1 in 8 rough sleepers is a woman and her life expectancy is 43

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Paige is 21 years old, with bright pink hair and an impish smile. Most nights, she pitches her blue tent in a graveyard in Brighton because she feels safer lying among the dead.

She gets her own space among the graves, it’s pitch black at night and she has some respite from the usual cavalcade of drunk men offering a tenner for sexual favours. Sometimes, her boyfriend JP shares her tent; other times he’s at a hostel without her. When she is on the street during the day, she moves in a pack, staying close to at least one other woman so she’s not mistaken for a prostitute and propositioned by some guy. When she has the energy, Paige visits her little girl, but even when they’re not together, her maternal instinct to protect her seems to weigh heavily on her. She speaks often about her deteriorating mental health.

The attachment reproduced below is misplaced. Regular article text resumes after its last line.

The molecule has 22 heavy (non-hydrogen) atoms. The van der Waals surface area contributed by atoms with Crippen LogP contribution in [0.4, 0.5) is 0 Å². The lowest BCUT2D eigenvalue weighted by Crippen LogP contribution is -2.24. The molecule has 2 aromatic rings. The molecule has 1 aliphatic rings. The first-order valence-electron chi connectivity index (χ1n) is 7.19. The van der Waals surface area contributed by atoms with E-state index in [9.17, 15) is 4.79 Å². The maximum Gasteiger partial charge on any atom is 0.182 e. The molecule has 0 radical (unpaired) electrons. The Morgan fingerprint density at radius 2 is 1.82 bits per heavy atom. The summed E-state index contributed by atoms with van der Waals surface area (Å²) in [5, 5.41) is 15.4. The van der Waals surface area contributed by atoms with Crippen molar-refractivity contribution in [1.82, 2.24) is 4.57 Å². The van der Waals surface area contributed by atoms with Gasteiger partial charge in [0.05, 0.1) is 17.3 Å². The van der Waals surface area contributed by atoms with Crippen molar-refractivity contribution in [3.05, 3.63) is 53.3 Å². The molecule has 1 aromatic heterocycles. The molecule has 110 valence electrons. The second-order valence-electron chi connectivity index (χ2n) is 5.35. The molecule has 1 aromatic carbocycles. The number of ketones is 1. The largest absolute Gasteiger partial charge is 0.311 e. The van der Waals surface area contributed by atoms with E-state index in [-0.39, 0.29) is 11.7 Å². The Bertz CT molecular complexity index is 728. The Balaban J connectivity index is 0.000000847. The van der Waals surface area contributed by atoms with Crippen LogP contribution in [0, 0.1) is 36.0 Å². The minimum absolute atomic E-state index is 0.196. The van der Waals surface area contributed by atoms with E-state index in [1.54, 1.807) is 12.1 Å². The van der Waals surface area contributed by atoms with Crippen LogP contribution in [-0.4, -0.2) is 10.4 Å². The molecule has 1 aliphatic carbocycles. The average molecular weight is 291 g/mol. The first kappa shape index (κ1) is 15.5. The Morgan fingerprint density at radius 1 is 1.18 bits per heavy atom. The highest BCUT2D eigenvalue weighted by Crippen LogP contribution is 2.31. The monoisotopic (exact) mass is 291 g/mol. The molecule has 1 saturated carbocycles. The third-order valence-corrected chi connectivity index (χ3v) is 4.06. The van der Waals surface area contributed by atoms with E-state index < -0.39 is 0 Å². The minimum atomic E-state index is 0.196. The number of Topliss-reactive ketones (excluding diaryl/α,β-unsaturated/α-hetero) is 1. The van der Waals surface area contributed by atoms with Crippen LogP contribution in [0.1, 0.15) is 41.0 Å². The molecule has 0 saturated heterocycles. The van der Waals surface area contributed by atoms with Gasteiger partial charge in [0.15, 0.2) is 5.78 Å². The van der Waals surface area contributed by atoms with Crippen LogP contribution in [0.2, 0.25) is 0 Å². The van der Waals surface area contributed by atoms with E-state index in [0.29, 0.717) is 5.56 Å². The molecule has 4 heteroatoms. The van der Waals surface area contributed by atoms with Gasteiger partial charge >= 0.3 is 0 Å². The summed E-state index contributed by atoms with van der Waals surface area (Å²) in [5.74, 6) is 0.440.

We meet Paige on a new BBC3 documentary series called Love and Drugs on the Street, the first episode of which airs tonight. As the show opens, Paige is telling the camera what a “tramp’s wash” is: it’s her best attempt at hygiene, when she grabs some baby wipes and cleans herself in a toilet cubicle or inside her sleeping bag. This, and the constant craving for drugs and warmth, is the reality of sleeping rough. Paige is often cold, wet and frightened, alone but for the graves beside her and the other homeless people nearby in their tents. It is a grim life, one where she must always be alert, always be in survival mode.

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